tenderness awakened by his cross. In cer-
tain classes of Christians, it is common for
the religious teacher to delineate the bleeding,
dying Saviour, and to detail his agonies,
until men's natural sympathy is awakened ;
and when assured that this deep woe was
borne for themselves, they almost necessarily
yield to the softer feelings of their nature. I
mean not to find fault with this sensibility.
It is happy for us that we are made to be
touched by others' pains. Woe to him who
has no tears for mortal agony I But in this
emotion there is no virtue, no moral worth ;
and we dishonour Jesus when this is the
chief tribute we ofier him. I say there is no
moral goodness in this feeling. To be affected,
overpowered by a crucifixion, is the most
natural thing in the world. Who of us, let
me ask, whether religious or not, ever went
into a Catholic church, and there saw the
picture of Jesus hanging from his cross, his
head bendii^ under the weieht of exhausting
suffering, his hands and feet pierced with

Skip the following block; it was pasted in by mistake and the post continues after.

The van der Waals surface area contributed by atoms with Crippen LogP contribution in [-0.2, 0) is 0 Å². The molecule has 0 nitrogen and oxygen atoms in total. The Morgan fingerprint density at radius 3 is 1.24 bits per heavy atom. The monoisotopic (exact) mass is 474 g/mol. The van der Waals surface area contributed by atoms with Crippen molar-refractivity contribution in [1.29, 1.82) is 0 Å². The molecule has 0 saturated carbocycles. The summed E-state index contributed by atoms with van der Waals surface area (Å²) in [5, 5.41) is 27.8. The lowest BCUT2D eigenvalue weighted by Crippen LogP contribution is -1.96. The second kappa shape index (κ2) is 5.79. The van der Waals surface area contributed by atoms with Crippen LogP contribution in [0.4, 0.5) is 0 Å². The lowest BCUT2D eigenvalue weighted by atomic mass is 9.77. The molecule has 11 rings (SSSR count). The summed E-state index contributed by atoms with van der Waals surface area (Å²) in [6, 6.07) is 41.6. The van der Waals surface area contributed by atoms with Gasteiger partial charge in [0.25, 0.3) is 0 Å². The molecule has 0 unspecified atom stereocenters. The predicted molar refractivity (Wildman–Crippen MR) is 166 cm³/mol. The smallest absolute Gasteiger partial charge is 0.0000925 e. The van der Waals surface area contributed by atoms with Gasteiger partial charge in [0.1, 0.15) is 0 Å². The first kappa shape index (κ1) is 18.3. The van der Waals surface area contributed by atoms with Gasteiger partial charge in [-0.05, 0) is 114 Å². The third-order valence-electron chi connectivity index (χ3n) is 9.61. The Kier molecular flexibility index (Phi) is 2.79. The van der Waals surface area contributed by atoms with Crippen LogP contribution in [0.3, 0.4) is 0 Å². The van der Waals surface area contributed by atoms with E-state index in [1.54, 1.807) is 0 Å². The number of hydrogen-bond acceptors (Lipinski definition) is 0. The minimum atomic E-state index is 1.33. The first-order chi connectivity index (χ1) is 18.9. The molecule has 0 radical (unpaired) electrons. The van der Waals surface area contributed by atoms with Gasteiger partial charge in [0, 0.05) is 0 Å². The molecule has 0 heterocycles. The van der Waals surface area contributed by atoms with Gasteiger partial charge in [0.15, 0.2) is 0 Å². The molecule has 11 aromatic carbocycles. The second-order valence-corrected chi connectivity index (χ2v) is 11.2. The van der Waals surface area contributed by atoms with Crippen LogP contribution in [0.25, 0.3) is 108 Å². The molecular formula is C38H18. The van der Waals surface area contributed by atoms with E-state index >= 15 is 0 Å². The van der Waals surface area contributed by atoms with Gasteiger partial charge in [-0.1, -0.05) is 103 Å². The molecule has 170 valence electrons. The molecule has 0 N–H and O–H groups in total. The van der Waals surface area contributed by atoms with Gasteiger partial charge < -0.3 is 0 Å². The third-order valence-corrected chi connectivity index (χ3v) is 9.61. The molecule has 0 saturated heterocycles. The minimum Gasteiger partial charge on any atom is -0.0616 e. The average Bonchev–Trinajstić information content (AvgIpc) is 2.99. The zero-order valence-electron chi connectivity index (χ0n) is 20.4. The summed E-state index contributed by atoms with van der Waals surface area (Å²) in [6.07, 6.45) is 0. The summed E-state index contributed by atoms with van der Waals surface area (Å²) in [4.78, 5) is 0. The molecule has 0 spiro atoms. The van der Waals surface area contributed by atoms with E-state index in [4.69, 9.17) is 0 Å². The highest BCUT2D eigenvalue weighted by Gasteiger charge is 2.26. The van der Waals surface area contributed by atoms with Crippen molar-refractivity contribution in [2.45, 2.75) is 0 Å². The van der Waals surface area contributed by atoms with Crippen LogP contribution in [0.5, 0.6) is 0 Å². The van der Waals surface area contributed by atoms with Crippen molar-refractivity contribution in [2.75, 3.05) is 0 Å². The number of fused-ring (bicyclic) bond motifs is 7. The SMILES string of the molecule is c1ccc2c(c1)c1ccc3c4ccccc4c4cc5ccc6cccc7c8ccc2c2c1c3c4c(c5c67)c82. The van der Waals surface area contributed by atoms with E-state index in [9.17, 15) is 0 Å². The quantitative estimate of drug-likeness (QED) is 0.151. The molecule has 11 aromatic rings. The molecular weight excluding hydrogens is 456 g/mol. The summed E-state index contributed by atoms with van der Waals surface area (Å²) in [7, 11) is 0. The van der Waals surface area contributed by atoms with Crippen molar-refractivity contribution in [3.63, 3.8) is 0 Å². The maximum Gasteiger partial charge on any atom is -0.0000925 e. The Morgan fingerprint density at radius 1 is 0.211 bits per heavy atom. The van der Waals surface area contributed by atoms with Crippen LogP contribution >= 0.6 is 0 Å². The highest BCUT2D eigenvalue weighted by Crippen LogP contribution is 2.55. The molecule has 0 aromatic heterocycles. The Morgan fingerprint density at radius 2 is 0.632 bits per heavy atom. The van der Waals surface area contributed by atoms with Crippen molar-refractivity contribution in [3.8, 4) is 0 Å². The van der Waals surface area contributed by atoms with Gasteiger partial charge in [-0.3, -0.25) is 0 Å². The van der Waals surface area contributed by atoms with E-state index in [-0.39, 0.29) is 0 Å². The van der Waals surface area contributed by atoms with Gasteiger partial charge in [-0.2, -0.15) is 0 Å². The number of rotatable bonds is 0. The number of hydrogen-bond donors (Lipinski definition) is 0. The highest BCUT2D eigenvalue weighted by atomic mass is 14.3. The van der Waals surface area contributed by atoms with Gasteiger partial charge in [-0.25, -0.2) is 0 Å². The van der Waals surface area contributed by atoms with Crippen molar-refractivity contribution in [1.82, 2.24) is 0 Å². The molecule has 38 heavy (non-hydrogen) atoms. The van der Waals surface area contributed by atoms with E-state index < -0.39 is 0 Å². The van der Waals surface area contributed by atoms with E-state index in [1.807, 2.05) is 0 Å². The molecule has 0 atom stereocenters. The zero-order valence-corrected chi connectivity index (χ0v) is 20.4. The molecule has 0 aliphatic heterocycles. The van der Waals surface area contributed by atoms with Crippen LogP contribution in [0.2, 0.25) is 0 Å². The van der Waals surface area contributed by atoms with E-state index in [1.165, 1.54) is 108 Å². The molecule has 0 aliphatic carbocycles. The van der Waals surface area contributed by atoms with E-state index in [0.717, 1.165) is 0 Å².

nails, and his body stained with his open
wounds, and has not been touched by the
sight? Suppose that, at this moment, there



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asS



LOVS TO CHRIST.



were lifted up among tis a human form, trans-
fixed with a spear, and from which the warm
life-blood was dropping in the midst of us.
Who would not be deeply moved ? And
when a preacher, gifted with something of
an actor's power, places the cross, as it were,
in the midst of a people, is it wonderftil that
they are softened and subdued ? I mean not
to censure all appeals of this kind to the
human heart. There is something interesting
and encouraging in the tear of compassion.
There was wisdom in the conduct of the
Moravian Missionaries in Greenland who,
finding that the rugged and barbarous natives
were utterly insensible to general truth, de-
picted, with all possible vividness, the stream-
mg blood and dying agonies of Jesus, and
thus caught the attention of the savage
through his sympathies, whom the^ could
not interest through his reason or his fears.
But sensibility thus awakened is quite a dif-
ferent thing from true, virtuous love to Jesus
Christ ; and, when viewed and cherished as
such, it takes the place of higher affections.